The quality level we’ve found from this sort of action is much higher than other services. Because users are invested (pun intended) in the game and it takes time (as you can see from my account) to get going, the spam level is much lower than on Facebook share groups or LinkedIn groups where people can join and start asking for comments on their teeth whitening blog. As we all know, not all social media accounts are created equal, so getting a retweet from @zaibatsu on Empire Avenue is better than getting a retweet from @hotrussiamchix4919.
Empire Avenue is a game of interaction and intelligence. It requires involvement, but once a user gets the hang of it they are able to do what they normally do on social networks and reap the rewards with minimal effort on the site itself. Sure, there are those who spend all day on the site buying and selling, doing missions, chatting and forming strategies; in other words, it can definitely be addicting and suddenly no longer be a productive endeavor.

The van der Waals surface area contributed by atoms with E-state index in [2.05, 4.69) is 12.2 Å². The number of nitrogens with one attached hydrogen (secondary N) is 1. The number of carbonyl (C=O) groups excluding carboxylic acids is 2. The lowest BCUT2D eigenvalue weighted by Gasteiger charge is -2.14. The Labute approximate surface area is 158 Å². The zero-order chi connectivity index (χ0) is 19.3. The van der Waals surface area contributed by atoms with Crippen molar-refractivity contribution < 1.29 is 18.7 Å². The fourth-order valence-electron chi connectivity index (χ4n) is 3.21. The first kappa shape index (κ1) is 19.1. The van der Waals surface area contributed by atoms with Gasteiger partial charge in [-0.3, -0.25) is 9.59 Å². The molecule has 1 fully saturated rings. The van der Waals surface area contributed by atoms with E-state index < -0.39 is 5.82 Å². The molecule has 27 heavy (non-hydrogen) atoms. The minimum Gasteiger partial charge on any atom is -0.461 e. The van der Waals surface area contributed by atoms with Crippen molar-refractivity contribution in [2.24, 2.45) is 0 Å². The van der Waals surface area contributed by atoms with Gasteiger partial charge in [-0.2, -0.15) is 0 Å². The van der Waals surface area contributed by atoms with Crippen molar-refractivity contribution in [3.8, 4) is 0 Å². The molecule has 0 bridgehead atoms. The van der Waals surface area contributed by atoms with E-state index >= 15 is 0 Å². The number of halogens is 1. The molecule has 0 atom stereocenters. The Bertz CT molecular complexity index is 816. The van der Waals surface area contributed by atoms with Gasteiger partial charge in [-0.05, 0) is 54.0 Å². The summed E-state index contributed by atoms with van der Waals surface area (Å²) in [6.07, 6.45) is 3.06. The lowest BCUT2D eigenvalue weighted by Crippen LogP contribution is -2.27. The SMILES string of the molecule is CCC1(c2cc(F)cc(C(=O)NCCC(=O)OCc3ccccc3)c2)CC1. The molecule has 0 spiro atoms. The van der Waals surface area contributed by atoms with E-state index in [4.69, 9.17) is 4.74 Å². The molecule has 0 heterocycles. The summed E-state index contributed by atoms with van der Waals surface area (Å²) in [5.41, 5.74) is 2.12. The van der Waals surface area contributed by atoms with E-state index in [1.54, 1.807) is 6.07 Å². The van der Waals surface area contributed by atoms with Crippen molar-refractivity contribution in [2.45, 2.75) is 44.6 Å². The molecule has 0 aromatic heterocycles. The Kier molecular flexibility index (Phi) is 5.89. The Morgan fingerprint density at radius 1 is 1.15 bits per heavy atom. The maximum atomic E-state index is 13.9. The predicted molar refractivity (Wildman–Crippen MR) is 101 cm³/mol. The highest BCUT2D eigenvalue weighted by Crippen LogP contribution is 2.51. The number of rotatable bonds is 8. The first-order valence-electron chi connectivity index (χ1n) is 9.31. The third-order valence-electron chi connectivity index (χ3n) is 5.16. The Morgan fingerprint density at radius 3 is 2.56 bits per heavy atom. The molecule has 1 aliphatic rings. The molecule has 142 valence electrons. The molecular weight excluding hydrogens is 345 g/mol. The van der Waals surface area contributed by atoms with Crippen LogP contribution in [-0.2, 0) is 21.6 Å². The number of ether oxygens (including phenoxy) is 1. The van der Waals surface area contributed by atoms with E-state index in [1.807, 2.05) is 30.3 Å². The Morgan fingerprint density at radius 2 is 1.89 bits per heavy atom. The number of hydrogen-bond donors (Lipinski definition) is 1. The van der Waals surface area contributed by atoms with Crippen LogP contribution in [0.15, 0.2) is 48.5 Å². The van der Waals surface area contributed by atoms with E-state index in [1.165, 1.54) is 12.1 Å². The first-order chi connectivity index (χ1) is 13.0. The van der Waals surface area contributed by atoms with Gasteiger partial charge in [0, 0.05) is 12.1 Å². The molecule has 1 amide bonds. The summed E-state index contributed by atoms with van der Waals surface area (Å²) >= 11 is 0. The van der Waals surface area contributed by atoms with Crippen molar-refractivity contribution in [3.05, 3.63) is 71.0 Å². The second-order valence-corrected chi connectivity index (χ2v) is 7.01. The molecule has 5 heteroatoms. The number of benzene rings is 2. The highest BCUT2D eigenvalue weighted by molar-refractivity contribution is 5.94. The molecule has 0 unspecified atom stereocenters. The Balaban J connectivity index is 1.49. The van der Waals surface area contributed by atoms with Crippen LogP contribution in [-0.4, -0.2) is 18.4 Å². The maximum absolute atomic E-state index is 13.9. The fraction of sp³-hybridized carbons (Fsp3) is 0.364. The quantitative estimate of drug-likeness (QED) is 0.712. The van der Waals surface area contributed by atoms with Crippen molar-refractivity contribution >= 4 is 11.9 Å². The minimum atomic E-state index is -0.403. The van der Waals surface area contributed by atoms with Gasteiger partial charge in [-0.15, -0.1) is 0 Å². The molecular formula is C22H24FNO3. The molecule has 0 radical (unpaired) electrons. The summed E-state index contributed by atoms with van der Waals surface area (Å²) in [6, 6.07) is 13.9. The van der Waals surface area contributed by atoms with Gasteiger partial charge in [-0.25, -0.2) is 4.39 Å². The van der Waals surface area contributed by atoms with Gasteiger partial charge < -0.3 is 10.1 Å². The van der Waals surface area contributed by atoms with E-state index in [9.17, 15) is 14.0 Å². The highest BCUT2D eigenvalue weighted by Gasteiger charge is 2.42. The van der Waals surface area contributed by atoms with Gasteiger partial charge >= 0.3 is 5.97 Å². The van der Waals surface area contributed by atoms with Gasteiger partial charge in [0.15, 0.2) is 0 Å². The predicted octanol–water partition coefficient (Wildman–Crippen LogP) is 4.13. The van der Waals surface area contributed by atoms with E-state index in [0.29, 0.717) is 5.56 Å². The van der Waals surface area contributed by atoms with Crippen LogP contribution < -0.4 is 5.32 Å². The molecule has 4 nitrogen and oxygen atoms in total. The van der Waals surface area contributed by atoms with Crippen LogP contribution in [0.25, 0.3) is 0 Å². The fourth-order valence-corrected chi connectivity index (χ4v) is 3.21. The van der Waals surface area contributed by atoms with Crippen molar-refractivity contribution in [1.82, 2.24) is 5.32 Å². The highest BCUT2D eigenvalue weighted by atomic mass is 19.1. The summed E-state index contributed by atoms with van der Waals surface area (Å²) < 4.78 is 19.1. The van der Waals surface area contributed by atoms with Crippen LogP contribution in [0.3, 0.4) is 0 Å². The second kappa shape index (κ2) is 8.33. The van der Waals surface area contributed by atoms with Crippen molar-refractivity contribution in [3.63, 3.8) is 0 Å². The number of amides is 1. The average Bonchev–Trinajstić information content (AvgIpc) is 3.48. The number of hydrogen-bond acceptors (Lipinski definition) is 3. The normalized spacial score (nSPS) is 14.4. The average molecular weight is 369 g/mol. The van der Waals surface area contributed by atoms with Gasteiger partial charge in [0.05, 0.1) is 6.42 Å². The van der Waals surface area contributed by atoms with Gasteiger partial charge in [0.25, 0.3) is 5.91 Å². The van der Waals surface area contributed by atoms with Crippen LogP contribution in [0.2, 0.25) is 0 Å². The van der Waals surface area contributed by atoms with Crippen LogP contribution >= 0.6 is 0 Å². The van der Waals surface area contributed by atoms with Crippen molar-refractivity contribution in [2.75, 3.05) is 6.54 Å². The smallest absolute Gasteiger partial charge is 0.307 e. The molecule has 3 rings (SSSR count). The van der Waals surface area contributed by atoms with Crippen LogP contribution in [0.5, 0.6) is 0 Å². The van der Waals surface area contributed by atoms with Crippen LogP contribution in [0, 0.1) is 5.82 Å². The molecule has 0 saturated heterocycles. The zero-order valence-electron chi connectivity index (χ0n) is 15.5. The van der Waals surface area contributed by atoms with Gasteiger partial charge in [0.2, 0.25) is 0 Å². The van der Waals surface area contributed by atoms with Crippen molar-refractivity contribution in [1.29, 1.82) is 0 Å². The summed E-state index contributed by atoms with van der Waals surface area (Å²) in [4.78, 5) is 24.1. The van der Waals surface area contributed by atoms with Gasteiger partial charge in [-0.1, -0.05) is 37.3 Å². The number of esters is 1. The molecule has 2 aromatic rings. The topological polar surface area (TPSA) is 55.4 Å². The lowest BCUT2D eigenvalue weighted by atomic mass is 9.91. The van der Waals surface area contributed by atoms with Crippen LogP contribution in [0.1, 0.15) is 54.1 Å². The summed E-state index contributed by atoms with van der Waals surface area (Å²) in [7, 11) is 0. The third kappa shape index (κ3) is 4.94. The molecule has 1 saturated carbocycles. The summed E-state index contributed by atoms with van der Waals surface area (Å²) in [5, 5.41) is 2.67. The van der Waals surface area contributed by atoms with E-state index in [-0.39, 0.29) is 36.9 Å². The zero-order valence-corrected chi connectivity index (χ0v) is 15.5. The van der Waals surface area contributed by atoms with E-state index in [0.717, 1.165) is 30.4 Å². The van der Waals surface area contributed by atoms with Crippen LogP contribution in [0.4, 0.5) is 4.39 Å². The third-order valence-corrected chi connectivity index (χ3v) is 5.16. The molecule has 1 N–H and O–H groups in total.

Those who play the game right can help their company or themselves be more effective on social media.
It’s been over a year since I delivered a keynote at the Digital Marketing Strategies Conference in Napa Valley. We drank a lot of wine and talked a lot of social, but the speech I gave was the first one where I really “put it on the line” and made predictions about the way that social media was heading.
There were some wins. It wasn’t terribly prophetic to announce that Google would be getting hardcore into social media as it had already been mentioned as an important concept for the company by then-incoming CEO Larry Page, but it was before Google+ at the time and I think it made some sense. Other things were losers – Klout wasn’t bought by Google (or hasn’t been yet) as I predicted.
Here’s the long video. Let me know if you think I was a fool. If anything, it’s probably the first (and last) time you’ll ever see someone delivering a speech and taking a call in the middle of it.